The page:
Indeed, Uganda has in the past suffered fuel shortages leading to price hikes and in 2007, the country was cut off from the supply of petroleum products due to riots that rocked Kenya following a disputed election.
A study done by international company, Foster Wheeler, found that a refinery was financially viable.
Besides, officials say the demand for petroleum products in the region keeps growing at over 7%.
Kenya’s refinery at Mombasa, which critics have in the past pointed to as another reason Uganda doesn’t need a refinery, is very old and inefficient.
The refinery has also featured prominently on the agenda of President Museveni’s trips to Iran, Russia and South Korea. Perhaps the most recent sign of Museveni’s interest in the refinery was in August this year. On his trip to Chad to attend the swearing-in ceremony of President Idriss Debby, who had just been re-elected, Museveni went with petroleum engineers, Irene Batebe and refinery engineer Benjamin Ariho.
While there and in the company of Chad’s minister of Petroleum, Mines and Energy, Mr Djérassem Le Bémadjiel and Ugandan engineers, he was was flown to tour Chadi’s $ 4 billion Djarmaya Oil Refinery moments after arrival in N’Djamena, the country’s capital.
Tough times bite
So for the pro-refinery group, it is seen as “an anchor for Uganda’s oil industry” for which money must be got.
But if there was a time when raising US$500 million was tough but doable for Museveni, now it looks impossible.
Way back in 2013, four major players had expressed interest in the refinery. They included; China Petroleum Pipeline Bureau (CPPB), Marubeni Corporation from Japan, RT–Global Resources from Russia, and SK Group from South Korea. UAE’s PETROFAC and VITOL SA from Switzerland expressed interest but did not put in bids. The other four bid.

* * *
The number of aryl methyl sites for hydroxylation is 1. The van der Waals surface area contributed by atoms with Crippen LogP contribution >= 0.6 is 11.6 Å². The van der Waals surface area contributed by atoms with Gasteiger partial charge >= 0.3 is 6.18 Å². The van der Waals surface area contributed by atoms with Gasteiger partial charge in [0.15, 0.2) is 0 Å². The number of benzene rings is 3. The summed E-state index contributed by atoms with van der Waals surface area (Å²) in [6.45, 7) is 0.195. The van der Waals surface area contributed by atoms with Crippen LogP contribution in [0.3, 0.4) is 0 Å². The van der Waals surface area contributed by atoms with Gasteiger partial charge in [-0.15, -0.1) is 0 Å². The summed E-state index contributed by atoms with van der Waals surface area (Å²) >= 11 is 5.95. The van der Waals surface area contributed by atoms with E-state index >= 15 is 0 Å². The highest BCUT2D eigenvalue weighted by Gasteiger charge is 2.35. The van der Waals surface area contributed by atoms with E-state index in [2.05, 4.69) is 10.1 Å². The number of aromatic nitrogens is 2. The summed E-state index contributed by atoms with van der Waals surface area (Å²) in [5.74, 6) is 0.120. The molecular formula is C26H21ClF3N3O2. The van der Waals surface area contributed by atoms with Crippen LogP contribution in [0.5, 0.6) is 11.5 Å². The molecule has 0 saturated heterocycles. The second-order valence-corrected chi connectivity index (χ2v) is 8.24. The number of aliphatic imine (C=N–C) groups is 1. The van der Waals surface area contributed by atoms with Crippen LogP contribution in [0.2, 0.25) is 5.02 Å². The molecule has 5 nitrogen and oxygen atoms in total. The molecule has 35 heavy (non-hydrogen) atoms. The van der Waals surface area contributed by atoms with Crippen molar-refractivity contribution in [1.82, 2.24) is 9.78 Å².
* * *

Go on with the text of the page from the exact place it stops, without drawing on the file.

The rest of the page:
At the time, the technocrats at Energy and Finance were feted by the investors as President Museveni strategised to squeeze the best deal out the competing interests.
The quick development of the refinery appeared on course with government securing some 29 sq miles of land in Kabaale, Hoima district after moving 7,118 locals who previously occupied it.
At the time, Russia’s Deputy Foreign Minister Gennady Gatilov visited Kampala and held talks with President Museveni.
South Korea’s then ambassador Park Jong-Dae told The Independent that experts from SK Group were in town at the invitation of President Museveni and appeared hopeful that the consortium would win the contract.
Russia’s RT–Global Resources General Director, Andrey Korobov, assured Museveni that the company had already lined up about US$ 1 billion for the project. Its partners, VTB Capital Plc, were expected to bring the funds and Tatneft to do the engineering work.
In the end, the Russian and South Korean consortia were picked as lead bidder and alternate bidder respectively.
A senior government official who was involved in the negotiations that followed said that at first the problem for the South Koreans was that they did not have money.
“The deal breaker for the South Koreans was money,” the official said on conditions of anonymity, “they wanted to invest only 30 percent of the money yet government was looking for an investor that would invest 60 percent and the Russians were ready to do this.”